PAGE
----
"Why are we the way we are" is the central question here. It is a Psychology and, to a certain extent, Anthropology issue. The areas addressed are how people learn, why do people behave as they do, and how do people perceive and grow. Special challenges here for all learners involve "getting outside" of one’s self to analyze individual behavior without personality affecting the objective view. This, however, is a problem for adults as well as all levels of students. Reading comprehension is again an issue.
This is primarily a sociology/anthropology theme which also relates to psychology, political science and history. One issue involves understanding the influence of institutions on one’s life, while the understanding of the nature of institutions and institutional change are addressed. This theme along with the Culture theme and Individual development theme offer opportunities for improved instruction using real examples and simulations of real events. Teacher tools involving personal realities and simulations are helpful for both general and special learners.
This political science theme involves the history and nature of power and the institutions of power. How are governments created, structured, maintained and changed? How can majority rule and minority rights be protected? This theme, along with the Civics theme, addresses the NCSS definition of social studies: "The primary purpose of social studies is to help young people develop the ability to make informed and reasoned decisions for the public good as citizens of a culturally diverse, democratic society in an interdependent world." An ongoing learning problem for adults as well as all students is the concept of "common good" and the attitudinal issue of minority rights. Instruction improvement for general and special learners may involve connecting to the real world and experiencing processes through simulations. Teacher tools for those areas can be helpful.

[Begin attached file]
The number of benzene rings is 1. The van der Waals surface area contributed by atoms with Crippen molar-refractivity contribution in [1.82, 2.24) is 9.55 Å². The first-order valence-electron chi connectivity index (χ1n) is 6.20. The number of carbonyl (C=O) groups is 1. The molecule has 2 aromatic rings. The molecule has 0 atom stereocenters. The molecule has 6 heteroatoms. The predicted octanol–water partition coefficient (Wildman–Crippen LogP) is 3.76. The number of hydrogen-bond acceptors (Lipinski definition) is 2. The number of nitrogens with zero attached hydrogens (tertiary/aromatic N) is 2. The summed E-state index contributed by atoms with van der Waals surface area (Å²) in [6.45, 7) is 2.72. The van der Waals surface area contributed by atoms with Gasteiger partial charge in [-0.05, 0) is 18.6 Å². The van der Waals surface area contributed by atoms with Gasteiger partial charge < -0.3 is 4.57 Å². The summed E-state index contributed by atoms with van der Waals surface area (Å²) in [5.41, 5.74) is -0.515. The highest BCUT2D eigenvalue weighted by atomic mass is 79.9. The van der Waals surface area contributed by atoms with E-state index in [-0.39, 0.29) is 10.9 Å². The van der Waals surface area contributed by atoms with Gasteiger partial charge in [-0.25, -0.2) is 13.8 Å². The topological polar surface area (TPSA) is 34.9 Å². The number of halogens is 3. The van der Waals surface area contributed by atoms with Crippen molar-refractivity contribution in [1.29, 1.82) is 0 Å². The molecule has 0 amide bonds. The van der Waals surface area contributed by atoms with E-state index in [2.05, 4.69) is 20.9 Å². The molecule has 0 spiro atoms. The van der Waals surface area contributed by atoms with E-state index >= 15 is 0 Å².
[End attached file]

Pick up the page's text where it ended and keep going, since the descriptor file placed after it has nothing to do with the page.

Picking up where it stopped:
Economics involves how goods are produced and distributed as well as the factors of production (land, labor capital, and management.). As a discipline, economics may be the most disparate from the others. Economics is a major part of the study of history and government, but has its own set of language and approach. Many social studies teachers are not comfortable with Economics. It involves the most practical, everyday issues, but addresses them in a highly abstract study. As with some other themes, the understanding of charts and graphs is a challenge for general, but particularly for special learners. Also, making the study real is useful in this area.
This theme is not discipline-specific and involves the impact of technological change on people. It has the same learning complications as other historical concerns. It opens up possibilities for personal, real examples to improve student instruction.
This theme focuses on the need to understand interdependence among nations. It addresses tensions between countries as well as universal problems of health, environment, human rights, economic competition and independence, age-old ethnic enmities, and political and military alliances. This theme is the subject of the rarely offered International Relations course, but may be studied in geography, history and government classes. The most difficult part of this theme for adults as well as all students is being able to see the "Big Picture" and understanding that national decisions may conflict with "common good" realities. Oftentimes, ecology classes taught in the Science departments address these issues as well as any social studies class. Again, reading comprehension and understanding graphics are useful here. Reality simulations can be useful in instruction.